Checking in on Bryce Miller

Lanky right hander shows upside by nonchalantly picking up a new pitch to neutralize lefty bats.
Houston Astros v Seattle Mariners
Houston Astros v Seattle Mariners / Steph Chambers/GettyImages
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We've written extensively about the Mariners' backend starters Bryce Miller and Bryan Woo, their talent, their upside, and what they could fetch in a trade this offseason. While I would love to wake up to a blockbuster trade that creates a little more depth in the lineup, Miller might just be making folks change their minds. 

The lanky Texan follows George Kirby's lead by picking up a splitter to neutralize left-handed bats. 2023 was a tale of two seasons for Miller, as he came out of the gate firing his high-RPM, rising fastball, a la Spencer Strider. However, after a month in the show, the league caught up, specifically lefties.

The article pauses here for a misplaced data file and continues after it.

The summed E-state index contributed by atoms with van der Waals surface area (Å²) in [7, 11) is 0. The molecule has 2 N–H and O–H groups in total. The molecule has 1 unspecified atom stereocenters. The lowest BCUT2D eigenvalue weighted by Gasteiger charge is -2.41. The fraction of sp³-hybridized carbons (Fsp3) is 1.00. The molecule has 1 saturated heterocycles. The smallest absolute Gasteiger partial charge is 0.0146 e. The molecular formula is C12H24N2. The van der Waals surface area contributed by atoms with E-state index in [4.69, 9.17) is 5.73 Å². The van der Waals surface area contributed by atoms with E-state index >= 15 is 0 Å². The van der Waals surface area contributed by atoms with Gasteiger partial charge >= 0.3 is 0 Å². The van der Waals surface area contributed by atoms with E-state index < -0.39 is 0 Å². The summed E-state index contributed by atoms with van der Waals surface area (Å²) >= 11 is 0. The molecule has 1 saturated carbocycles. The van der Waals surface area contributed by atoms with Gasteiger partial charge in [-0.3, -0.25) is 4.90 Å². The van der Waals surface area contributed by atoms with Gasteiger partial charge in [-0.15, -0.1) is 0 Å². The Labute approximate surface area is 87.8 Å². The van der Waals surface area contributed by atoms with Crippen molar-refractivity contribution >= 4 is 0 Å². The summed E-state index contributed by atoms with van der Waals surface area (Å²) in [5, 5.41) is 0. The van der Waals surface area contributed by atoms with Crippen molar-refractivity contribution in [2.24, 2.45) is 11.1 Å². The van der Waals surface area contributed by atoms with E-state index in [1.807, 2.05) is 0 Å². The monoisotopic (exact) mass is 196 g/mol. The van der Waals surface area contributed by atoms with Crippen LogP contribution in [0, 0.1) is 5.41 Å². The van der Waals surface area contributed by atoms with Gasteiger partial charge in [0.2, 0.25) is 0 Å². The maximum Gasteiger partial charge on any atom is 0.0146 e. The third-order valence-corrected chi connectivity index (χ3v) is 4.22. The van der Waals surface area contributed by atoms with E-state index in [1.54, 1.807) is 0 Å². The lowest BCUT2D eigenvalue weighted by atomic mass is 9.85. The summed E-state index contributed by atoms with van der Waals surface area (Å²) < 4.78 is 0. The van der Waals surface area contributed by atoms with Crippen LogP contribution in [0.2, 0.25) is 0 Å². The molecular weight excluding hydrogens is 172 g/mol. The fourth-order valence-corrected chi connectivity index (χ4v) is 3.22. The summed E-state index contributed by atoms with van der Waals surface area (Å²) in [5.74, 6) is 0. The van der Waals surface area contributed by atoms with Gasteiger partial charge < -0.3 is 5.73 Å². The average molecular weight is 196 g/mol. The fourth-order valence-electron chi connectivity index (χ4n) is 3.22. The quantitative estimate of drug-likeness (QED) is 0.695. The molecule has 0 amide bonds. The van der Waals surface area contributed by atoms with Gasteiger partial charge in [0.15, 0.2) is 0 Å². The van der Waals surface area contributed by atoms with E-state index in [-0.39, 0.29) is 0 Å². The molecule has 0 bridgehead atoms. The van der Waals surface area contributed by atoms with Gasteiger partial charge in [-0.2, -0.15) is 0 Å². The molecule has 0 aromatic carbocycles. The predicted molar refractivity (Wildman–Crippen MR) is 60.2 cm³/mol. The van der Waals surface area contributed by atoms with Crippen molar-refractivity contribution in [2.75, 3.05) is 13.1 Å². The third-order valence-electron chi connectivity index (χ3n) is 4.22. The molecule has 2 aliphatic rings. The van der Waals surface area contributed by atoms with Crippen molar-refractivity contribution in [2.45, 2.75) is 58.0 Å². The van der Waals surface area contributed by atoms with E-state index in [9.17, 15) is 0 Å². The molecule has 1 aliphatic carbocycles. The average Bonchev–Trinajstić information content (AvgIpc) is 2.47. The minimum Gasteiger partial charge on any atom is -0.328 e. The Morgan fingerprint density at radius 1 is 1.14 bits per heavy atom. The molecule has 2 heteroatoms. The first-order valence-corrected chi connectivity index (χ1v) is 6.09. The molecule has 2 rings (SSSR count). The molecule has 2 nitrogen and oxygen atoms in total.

ERA

WHIP

2B

HR

VS. Left

6.04

1.52

23

12

VS. Right

3.01

0.86

13

6

Miller leaned on his dynamic four-seam fastball (58.5%), with his slider the second most thrown pitch (19%). He also has a sweeper, sinker, changeup, and curveball. The changeup was Miller's effective weapon against lefties (.167 BAA); however, having a pitch that he could tunnel with his four-seamer was always the next step. Enter the splitter, and by the looks of it, this pitch could be a game-changer. 

The 24-year-old hurler started throwing the splitter in early December, and it already ranks in the Top 5 in vertical and horizontal movement and 5th lowest in spin. The early results should excite even the most casual Mariner fan because this guy is already itching to evolve his game and is your number four starter for 2024 unless he ends up on the other side of a trade for a young, cost-controlled bat. My gut says keeping Miller around might be the more prudent play.